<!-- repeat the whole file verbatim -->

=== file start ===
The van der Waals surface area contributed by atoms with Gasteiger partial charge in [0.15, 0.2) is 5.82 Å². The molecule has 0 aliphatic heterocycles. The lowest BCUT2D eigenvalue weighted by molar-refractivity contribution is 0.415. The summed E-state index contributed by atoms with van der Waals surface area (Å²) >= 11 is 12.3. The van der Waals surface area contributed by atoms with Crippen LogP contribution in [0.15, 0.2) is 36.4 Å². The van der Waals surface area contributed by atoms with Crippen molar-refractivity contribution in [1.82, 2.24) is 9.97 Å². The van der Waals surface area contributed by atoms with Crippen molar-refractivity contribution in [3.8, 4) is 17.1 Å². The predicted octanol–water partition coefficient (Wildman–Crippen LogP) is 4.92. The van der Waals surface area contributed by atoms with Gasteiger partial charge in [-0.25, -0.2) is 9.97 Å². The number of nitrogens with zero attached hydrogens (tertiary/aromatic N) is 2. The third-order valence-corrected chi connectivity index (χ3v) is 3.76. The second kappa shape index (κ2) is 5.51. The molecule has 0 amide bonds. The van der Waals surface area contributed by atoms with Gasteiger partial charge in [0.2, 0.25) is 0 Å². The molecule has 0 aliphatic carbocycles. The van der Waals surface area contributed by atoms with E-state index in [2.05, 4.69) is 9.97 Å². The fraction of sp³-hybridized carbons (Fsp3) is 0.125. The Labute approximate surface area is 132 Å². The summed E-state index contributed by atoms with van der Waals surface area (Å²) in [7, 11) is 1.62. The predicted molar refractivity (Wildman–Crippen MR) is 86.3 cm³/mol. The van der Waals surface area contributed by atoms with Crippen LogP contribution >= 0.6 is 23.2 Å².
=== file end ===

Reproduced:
The van der Waals surface area contributed by atoms with Gasteiger partial charge in [0.15, 0.2) is 5.82 Å². The molecule has 0 aliphatic heterocycles. The lowest BCUT2D eigenvalue weighted by molar-refractivity contribution is 0.415. The summed E-state index contributed by atoms with van der Waals surface area (Å²) >= 11 is 12.3. The van der Waals surface area contributed by atoms with Crippen LogP contribution in [0.15, 0.2) is 36.4 Å². The van der Waals surface area contributed by atoms with Crippen molar-refractivity contribution in [1.82, 2.24) is 9.97 Å². The van der Waals surface area contributed by atoms with Crippen molar-refractivity contribution in [3.8, 4) is 17.1 Å². The predicted octanol–water partition coefficient (Wildman–Crippen LogP) is 4.92. The van der Waals surface area contributed by atoms with Gasteiger partial charge in [-0.25, -0.2) is 9.97 Å². The number of nitrogens with zero attached hydrogens (tertiary/aromatic N) is 2. The third-order valence-corrected chi connectivity index (χ3v) is 3.76. The second kappa shape index (κ2) is 5.51. The molecule has 0 amide bonds. The van der Waals surface area contributed by atoms with Gasteiger partial charge in [0.2, 0.25) is 0 Å². The molecule has 0 aliphatic carbocycles. The van der Waals surface area contributed by atoms with E-state index in [2.05, 4.69) is 9.97 Å². The fraction of sp³-hybridized carbons (Fsp3) is 0.125. The Labute approximate surface area is 132 Å². The summed E-state index contributed by atoms with van der Waals surface area (Å²) in [7, 11) is 1.62. The predicted molar refractivity (Wildman–Crippen MR) is 86.3 cm³/mol. The van der Waals surface area contributed by atoms with Crippen LogP contribution >= 0.6 is 23.2 Å².